AE: I’m calling from HarperCollins. The Iliad? The Odyssey? Great stories. Magical. But this stuff needs some serious editing. I mean, the verse format, for one thing. That’s going to have to go. I was just talking to someone else about that. And there are pages and pages of repeated lines and paragraphs. Are you aware of that?
Homer: Well, it was composed orally over hundreds of years by countless bards. I suppose under those circumstances some redundancy is to be expected. Composing in metre makes a piece easier to memorize, and the repetition of lines and formulae also assist in that process. Keep in mind that these works are products of a preliterate society.
AE: I’m less than fully interested in that. What I want to do is turn it into prose and get the plots into a straight line so they’re easier to follow. I can pretty much guarantee you that the Iliad will be snapped up by a Hollywood producer and made into a killer war film. The Odyssey, God knows. I think it’ll be less popular. It sometimes reads like it was written by a woman.
Homer: Let’s not even start that discussion.
AE: I’m prepared to make you a conditional offer. If you agree to edit heavily and take out the metre and sign over the movie rights, it’s a deal. We’ll print 5,000 of each to start and we’ll do another run if they take off.
Homer: All right. Fax me a copy of the contract and I’ll see what I can do.
AE: Pleasure doing business with you.

  • PUBLICATION? Kind of…

EPISODE 4: Seneca

AE: Hey, is this Lucius A. Seneca?
Seneca: To whom am I speaking, and to what do I owe the pleasure?
AE: It’s John Shiznit from HarperCollins. I got your manuscript. And I have to say I haven’t been able to sleep since I read it. I mean, the Sophocles version of the Oedipus story was creepy enough, but yours is downright intolerable.
Seneca: I am the greatest of Roman playwrights.
AE: First of all, this writing is pretty hack. I know you’ve written a bunch of other stuff – you seem to be one of those quantity-over-quality guys. I don’t know what made you decide to start writing plays…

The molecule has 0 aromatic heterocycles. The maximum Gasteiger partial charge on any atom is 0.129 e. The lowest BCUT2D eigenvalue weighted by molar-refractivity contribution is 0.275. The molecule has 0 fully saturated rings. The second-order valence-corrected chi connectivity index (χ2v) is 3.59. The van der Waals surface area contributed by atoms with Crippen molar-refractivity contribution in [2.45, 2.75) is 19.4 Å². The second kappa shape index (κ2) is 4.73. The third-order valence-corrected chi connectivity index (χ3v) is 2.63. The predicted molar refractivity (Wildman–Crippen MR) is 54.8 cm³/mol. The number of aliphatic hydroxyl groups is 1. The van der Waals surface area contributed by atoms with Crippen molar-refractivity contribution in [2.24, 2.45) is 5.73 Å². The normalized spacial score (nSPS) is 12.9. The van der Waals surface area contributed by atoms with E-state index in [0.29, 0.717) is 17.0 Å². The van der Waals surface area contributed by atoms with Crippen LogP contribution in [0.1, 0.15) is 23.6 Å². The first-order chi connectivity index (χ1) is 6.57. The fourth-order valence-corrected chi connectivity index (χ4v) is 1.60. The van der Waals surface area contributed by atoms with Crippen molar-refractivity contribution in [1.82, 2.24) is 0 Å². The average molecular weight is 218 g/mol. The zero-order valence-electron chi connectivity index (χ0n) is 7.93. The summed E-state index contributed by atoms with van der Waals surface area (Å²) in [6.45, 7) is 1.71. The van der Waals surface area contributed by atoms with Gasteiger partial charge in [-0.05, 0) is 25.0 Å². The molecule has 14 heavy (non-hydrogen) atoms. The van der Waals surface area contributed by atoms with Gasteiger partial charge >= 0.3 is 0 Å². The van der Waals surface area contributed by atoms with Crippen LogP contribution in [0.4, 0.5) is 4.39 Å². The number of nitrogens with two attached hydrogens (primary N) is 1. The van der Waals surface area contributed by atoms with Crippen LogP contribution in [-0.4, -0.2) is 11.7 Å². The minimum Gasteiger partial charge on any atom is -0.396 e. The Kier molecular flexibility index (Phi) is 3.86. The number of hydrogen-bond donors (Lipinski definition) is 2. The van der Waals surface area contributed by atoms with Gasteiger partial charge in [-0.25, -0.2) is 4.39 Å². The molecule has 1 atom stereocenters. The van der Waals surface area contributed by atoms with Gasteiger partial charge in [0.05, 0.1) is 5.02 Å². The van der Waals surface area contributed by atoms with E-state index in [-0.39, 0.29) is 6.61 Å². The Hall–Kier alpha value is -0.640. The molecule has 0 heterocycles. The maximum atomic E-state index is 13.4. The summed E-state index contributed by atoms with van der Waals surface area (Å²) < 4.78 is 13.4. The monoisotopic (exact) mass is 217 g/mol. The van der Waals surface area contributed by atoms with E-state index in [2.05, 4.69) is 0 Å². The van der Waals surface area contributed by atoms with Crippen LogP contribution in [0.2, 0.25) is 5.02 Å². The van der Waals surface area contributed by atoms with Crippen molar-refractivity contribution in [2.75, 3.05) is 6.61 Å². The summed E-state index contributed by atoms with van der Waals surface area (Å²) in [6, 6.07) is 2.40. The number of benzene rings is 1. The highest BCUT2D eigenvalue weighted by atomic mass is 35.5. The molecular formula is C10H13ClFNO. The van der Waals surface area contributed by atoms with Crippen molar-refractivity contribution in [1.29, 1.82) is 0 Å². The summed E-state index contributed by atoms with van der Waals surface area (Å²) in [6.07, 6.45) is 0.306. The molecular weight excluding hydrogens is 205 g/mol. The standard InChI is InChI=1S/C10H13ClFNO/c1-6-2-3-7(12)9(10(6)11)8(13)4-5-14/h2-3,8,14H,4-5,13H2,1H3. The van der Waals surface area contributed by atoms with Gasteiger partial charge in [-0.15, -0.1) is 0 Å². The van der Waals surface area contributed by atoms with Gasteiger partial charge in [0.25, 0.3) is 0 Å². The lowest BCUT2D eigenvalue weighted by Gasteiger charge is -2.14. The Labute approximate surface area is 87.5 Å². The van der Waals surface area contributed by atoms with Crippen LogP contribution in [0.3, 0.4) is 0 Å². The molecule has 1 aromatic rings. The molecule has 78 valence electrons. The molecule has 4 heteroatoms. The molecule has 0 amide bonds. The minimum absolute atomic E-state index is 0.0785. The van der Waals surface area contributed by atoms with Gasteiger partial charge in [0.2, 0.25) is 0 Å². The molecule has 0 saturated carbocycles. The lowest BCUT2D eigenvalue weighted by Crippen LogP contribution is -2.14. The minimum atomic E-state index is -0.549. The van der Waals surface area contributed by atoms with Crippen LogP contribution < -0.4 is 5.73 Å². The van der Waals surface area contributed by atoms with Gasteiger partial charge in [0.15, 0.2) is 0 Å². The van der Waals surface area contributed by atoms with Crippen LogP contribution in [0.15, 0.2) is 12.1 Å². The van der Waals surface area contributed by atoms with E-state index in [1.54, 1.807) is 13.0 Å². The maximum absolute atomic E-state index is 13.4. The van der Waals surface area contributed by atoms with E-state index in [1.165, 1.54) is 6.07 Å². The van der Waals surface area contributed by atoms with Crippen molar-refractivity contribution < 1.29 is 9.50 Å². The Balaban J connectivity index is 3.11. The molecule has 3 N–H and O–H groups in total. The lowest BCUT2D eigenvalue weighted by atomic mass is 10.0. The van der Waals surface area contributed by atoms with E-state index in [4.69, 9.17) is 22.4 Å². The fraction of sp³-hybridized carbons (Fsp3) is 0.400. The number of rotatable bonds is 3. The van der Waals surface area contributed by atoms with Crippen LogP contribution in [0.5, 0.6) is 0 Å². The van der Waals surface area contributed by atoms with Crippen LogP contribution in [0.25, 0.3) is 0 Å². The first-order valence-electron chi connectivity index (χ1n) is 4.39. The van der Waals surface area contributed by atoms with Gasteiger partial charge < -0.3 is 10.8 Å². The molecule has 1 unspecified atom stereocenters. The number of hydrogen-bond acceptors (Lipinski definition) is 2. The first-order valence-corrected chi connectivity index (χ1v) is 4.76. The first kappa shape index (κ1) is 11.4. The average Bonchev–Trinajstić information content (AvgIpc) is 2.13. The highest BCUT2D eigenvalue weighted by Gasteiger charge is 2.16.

Seneca: I am what is known as a renaissance man.
AE: Under different circumstances that would be a very anachronistic thing for you to say.
Seneca: You are merely a fish snagged on the barbs of my wit.
AE: You are kind of self-obsessed and gross. But back to this play. The part where Oedipus is sliding around the stage on his own eyeballs literally made me vomit.
Seneca: A true Stoic is in control of his bodily functions at all times.
AE: My god, you’re irritating.
Seneca: You are captivated by my urbanitas. Provide me with your home address. I will send you many, many letters about proper comportment.
AE: This conversation is over.

  • PUBLICATION? NO!!!

EPISODE 5: Herodotus

AE: Good morning, is Herodotus around?
Herodotus: You’re talkin’ at him!
AE: Hi, great to meet you, this is John Shiznit from HarperCollins. I got your manuscript a few months back and wanted to talk to you about it a little.
Herodotus: Awesome! What did you think?
AE: Well, it’s interesting, but I mean – who are your sources? You’ve got this incredibly long intro about how every war in history is a result of nations serially kidnapping each other’s hot women. Where did that come from?
Herodotus: Well, the usual sources, I suppose. Epic poetry, Homeric hymns…
AE: What about other historians?
Herodotus: What other historians? I’m the father of history! Who’s your daddy, history? H-Rod’s your daddy, baby! High five, Shiznit!
AE: Uh… And then there’s that part where the guy and the other guy are watching the first guy’s wife naked. I mean, is this a history or a peep show? Not that I didn’t enjoy reading that passage, but how do you know that happened, right down to what each of the guys said to each other? And are we going to get sued here? Are these guys gonna freak out and sic their lawyers on HarperCollins?
Herodotus: I’m not sure….
AE: It’s great writing, I’d love to publish it, but it’s too risky, bro. But hey, wait a minute – could you turn it into a novel, do you think? If it was sold as fiction all the legal headaches would disappear.
Herodotus: Yeah, I bet I could do that.
AE: Just change everyone’s name and stuff, you know?
Herodotus: I can definitely do that.
AE: Good to hear it. We have a deal, my friend!

  • PUBLICATION? Yes. But not as a(n) historian.